For the third time since August 2007, Lodi Electric Utility's debt has received an upgrade in its bond grading from Fitch Rating. Lodi Utility received an A- rating, up from BBB+. Lodi Electric Utility was rated A- from July 1999 to October 2002 before it received a series of downgrades during the state's energy crisis.
The financial industry grades bonds on a letter scale with A ratings at the top and B and C grades lower. Standard & Poor's and Moody's have also recently given the utility an A rating.
The utility's bond rating fell to BBB- in June of 2006 because agencies noticed the city didn't have policies in place to protect itself from risk, city spokesperson Jeff Hood said.
"For years, the utility was buying large amounts of power on the spot market," Hood said. "It had worked well until the energy crisis came."
When the crisis came, suppliers raised their rates and the utility was forced to purchase power at a higher rate. Hood said the city had one contract with the now-defunct Enron that charged more than 17 cents per kilowatt-hour. Earlier this week, the utility purchased power for roughly 5 cents per kilowatt-hour, Hood said.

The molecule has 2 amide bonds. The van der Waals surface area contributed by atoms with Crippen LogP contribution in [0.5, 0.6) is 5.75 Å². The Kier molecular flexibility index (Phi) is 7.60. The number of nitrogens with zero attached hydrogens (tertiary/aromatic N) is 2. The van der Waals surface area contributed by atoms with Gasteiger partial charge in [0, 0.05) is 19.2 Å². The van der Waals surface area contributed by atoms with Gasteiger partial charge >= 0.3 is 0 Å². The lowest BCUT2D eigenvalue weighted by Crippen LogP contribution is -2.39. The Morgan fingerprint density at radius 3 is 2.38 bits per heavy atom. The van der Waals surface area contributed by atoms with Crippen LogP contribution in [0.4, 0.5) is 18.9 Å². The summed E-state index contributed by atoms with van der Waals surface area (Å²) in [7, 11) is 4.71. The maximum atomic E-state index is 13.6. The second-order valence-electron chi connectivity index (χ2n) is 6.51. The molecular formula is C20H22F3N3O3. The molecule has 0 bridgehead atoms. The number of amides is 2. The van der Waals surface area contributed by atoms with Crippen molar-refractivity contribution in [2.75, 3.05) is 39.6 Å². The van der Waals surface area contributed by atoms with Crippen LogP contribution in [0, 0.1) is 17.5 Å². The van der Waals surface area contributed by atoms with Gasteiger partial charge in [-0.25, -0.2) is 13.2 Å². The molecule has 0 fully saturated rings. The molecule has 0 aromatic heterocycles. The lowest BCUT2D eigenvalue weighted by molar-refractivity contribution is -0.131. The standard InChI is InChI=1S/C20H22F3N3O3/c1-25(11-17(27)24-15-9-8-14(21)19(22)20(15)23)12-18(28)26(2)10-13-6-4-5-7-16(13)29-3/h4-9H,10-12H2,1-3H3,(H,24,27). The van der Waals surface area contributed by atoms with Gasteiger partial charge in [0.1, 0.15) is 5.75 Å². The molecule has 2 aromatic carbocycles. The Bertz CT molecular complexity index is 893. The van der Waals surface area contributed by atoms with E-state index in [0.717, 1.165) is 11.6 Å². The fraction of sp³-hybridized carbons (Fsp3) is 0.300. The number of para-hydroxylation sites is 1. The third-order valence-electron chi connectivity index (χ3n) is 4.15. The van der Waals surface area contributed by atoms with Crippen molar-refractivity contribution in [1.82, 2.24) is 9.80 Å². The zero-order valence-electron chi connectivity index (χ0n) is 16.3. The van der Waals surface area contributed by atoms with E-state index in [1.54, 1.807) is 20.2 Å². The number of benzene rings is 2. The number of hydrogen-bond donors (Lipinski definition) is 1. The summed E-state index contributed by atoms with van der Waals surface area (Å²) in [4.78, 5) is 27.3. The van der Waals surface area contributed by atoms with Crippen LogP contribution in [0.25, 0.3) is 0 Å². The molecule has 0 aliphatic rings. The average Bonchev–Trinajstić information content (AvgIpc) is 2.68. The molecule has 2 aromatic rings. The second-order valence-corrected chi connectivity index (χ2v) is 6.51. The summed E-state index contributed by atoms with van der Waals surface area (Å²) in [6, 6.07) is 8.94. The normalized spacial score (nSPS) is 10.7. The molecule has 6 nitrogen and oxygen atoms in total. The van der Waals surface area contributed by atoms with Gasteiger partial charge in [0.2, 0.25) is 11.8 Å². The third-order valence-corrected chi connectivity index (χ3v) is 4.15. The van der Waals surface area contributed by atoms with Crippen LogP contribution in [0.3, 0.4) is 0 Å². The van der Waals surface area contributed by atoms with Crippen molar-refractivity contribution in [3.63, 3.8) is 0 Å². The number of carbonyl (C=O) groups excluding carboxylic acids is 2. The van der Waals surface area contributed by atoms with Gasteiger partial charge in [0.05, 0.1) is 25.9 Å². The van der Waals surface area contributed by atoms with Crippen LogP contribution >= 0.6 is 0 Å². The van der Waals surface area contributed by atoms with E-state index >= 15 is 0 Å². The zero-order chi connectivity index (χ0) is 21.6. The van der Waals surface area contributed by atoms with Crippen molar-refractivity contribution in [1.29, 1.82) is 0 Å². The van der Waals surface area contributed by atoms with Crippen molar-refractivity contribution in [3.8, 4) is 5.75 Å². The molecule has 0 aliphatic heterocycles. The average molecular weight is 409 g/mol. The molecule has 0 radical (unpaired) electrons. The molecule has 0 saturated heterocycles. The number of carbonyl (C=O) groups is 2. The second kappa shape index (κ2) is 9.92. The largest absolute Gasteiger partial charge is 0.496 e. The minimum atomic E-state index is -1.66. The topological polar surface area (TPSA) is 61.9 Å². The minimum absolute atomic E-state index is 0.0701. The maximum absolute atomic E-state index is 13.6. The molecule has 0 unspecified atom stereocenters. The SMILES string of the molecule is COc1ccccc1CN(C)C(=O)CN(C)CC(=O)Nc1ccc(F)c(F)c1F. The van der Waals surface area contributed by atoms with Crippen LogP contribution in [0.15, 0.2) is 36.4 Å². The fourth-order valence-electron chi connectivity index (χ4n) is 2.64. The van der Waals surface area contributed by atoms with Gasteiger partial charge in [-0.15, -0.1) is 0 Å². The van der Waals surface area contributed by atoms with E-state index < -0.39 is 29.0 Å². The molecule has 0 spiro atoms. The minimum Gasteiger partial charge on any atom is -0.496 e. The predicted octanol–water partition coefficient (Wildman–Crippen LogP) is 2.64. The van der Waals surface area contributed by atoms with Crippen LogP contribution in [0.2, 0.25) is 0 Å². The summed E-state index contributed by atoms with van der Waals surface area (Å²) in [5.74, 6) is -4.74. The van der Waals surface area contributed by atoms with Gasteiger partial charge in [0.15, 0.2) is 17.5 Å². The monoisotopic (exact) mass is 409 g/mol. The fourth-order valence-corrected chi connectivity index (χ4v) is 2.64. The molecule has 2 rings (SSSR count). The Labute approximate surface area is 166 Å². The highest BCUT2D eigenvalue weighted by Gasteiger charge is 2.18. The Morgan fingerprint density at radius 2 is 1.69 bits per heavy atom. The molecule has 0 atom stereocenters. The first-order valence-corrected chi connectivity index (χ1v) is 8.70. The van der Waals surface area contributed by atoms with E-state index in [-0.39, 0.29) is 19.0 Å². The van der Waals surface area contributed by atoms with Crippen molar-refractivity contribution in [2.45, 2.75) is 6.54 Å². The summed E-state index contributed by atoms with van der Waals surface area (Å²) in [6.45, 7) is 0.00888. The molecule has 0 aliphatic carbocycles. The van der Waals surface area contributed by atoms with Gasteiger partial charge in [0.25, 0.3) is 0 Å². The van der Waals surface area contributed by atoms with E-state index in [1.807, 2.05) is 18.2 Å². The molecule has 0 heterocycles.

The ratings for the utility started improving with former City Manager Blair King making changes, Hood said. He urged the city to "ladder" or purchase power years ahead of time. The City of Lodi has purchased enough power to supply it through the end of 2012, Hood said. The city also has all of its debt on fixed interest rates, instead of adjustable.
With Fitch Ratings' grade, all City of Lodi debt now has an A rating. The city's general fund and water utility are rated AA-, while the city's wastewater utility is rated A+.
A ratings can lead lower borrowing costs or help suppliers feel more secure in entering long-term deals with the city, Hood said. Fitch Ratings is an independent agency that provides ratings and opinions on the world's credit markets.
Contact reporter Jordan Guinn at firstname.lastname@example.org.